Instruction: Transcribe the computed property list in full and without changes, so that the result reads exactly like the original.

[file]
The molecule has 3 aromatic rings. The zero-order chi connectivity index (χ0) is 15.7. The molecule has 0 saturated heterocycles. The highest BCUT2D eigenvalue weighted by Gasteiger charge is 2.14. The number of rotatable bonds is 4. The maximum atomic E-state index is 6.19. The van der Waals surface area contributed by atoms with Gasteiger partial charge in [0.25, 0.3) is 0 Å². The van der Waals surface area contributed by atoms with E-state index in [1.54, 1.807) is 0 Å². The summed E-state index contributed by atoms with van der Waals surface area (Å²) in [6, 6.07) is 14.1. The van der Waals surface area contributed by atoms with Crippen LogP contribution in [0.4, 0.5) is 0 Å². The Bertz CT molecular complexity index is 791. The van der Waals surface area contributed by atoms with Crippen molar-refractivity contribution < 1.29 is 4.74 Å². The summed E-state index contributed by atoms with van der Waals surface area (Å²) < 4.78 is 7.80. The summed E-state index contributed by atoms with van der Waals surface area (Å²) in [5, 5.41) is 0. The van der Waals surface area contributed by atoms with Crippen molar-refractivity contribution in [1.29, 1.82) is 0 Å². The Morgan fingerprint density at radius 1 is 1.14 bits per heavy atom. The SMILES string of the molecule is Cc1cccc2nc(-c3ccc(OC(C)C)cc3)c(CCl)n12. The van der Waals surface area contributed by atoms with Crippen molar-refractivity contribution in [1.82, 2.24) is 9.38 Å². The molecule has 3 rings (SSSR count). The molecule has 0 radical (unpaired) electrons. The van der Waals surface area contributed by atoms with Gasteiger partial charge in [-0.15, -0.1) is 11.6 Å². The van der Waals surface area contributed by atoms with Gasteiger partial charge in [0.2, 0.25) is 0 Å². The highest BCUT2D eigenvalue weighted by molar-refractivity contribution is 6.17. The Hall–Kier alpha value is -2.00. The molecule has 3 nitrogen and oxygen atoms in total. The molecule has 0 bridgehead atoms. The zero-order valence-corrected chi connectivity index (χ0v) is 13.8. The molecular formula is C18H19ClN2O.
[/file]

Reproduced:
The molecule has 3 aromatic rings. The zero-order chi connectivity index (χ0) is 15.7. The molecule has 0 saturated heterocycles. The highest BCUT2D eigenvalue weighted by Gasteiger charge is 2.14. The number of rotatable bonds is 4. The maximum atomic E-state index is 6.19. The van der Waals surface area contributed by atoms with Gasteiger partial charge in [0.25, 0.3) is 0 Å². The van der Waals surface area contributed by atoms with E-state index in [1.54, 1.807) is 0 Å². The summed E-state index contributed by atoms with van der Waals surface area (Å²) in [6, 6.07) is 14.1. The van der Waals surface area contributed by atoms with Crippen LogP contribution in [0.4, 0.5) is 0 Å². The Bertz CT molecular complexity index is 791. The van der Waals surface area contributed by atoms with Crippen molar-refractivity contribution < 1.29 is 4.74 Å². The summed E-state index contributed by atoms with van der Waals surface area (Å²) < 4.78 is 7.80. The summed E-state index contributed by atoms with van der Waals surface area (Å²) in [5, 5.41) is 0. The van der Waals surface area contributed by atoms with Crippen molar-refractivity contribution in [1.29, 1.82) is 0 Å². The Morgan fingerprint density at radius 1 is 1.14 bits per heavy atom. The SMILES string of the molecule is Cc1cccc2nc(-c3ccc(OC(C)C)cc3)c(CCl)n12. The van der Waals surface area contributed by atoms with Crippen molar-refractivity contribution in [1.82, 2.24) is 9.38 Å². The molecule has 3 rings (SSSR count). The molecule has 0 radical (unpaired) electrons. The van der Waals surface area contributed by atoms with Gasteiger partial charge in [-0.15, -0.1) is 11.6 Å². The van der Waals surface area contributed by atoms with Gasteiger partial charge in [0.2, 0.25) is 0 Å². The highest BCUT2D eigenvalue weighted by molar-refractivity contribution is 6.17. The Hall–Kier alpha value is -2.00. The molecule has 3 nitrogen and oxygen atoms in total. The molecule has 0 bridgehead atoms. The zero-order valence-corrected chi connectivity index (χ0v) is 13.8. The molecular formula is C18H19ClN2O.